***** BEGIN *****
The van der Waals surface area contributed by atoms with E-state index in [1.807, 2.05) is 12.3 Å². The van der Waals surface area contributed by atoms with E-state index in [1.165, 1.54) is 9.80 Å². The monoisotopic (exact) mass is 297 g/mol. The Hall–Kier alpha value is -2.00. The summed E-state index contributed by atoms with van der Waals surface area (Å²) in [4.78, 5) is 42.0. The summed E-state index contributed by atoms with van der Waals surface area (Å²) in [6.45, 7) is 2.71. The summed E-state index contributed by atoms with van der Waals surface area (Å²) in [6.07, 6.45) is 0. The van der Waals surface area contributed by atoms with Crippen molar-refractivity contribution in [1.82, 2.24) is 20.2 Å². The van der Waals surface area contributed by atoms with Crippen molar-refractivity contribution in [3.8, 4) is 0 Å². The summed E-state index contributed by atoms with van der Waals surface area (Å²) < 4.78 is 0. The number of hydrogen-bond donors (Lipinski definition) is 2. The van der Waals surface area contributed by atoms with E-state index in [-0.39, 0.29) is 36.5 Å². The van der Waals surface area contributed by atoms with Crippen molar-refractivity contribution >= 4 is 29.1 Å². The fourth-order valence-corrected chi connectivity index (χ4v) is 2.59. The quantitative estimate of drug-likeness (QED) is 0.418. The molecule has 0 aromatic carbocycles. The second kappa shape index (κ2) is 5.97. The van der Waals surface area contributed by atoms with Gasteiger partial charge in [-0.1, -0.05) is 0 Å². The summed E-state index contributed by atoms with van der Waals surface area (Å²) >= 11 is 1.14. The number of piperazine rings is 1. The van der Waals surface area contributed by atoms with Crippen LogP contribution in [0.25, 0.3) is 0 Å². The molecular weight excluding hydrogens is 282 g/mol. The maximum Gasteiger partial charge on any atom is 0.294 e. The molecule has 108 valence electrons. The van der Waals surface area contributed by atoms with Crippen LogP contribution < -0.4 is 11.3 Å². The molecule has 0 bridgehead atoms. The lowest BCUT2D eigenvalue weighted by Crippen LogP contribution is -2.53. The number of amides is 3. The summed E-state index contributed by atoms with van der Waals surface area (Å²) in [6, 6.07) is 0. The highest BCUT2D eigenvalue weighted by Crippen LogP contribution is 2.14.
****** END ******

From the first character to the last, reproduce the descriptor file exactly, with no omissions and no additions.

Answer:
The van der Waals surface area contributed by atoms with E-state index in [1.807, 2.05) is 12.3 Å². The van der Waals surface area contributed by atoms with E-state index in [1.165, 1.54) is 9.80 Å². The monoisotopic (exact) mass is 297 g/mol. The Hall–Kier alpha value is -2.00. The summed E-state index contributed by atoms with van der Waals surface area (Å²) in [4.78, 5) is 42.0. The summed E-state index contributed by atoms with van der Waals surface area (Å²) in [6.45, 7) is 2.71. The summed E-state index contributed by atoms with van der Waals surface area (Å²) in [6.07, 6.45) is 0. The van der Waals surface area contributed by atoms with Crippen molar-refractivity contribution in [1.82, 2.24) is 20.2 Å². The van der Waals surface area contributed by atoms with Crippen molar-refractivity contribution in [3.8, 4) is 0 Å². The summed E-state index contributed by atoms with van der Waals surface area (Å²) < 4.78 is 0. The number of hydrogen-bond donors (Lipinski definition) is 2. The van der Waals surface area contributed by atoms with E-state index in [-0.39, 0.29) is 36.5 Å². The van der Waals surface area contributed by atoms with Crippen molar-refractivity contribution >= 4 is 29.1 Å². The fourth-order valence-corrected chi connectivity index (χ4v) is 2.59. The quantitative estimate of drug-likeness (QED) is 0.418. The molecule has 0 aromatic carbocycles. The second kappa shape index (κ2) is 5.97. The van der Waals surface area contributed by atoms with Gasteiger partial charge in [-0.1, -0.05) is 0 Å². The summed E-state index contributed by atoms with van der Waals surface area (Å²) >= 11 is 1.14. The number of piperazine rings is 1. The van der Waals surface area contributed by atoms with Crippen LogP contribution in [0.25, 0.3) is 0 Å². The molecular weight excluding hydrogens is 282 g/mol. The maximum Gasteiger partial charge on any atom is 0.294 e. The molecule has 108 valence electrons. The van der Waals surface area contributed by atoms with Crippen LogP contribution < -0.4 is 11.3 Å². The molecule has 0 bridgehead atoms. The lowest BCUT2D eigenvalue weighted by Crippen LogP contribution is -2.53. The number of amides is 3. The summed E-state index contributed by atoms with van der Waals surface area (Å²) in [6, 6.07) is 0. The highest BCUT2D eigenvalue weighted by Crippen LogP contribution is 2.14.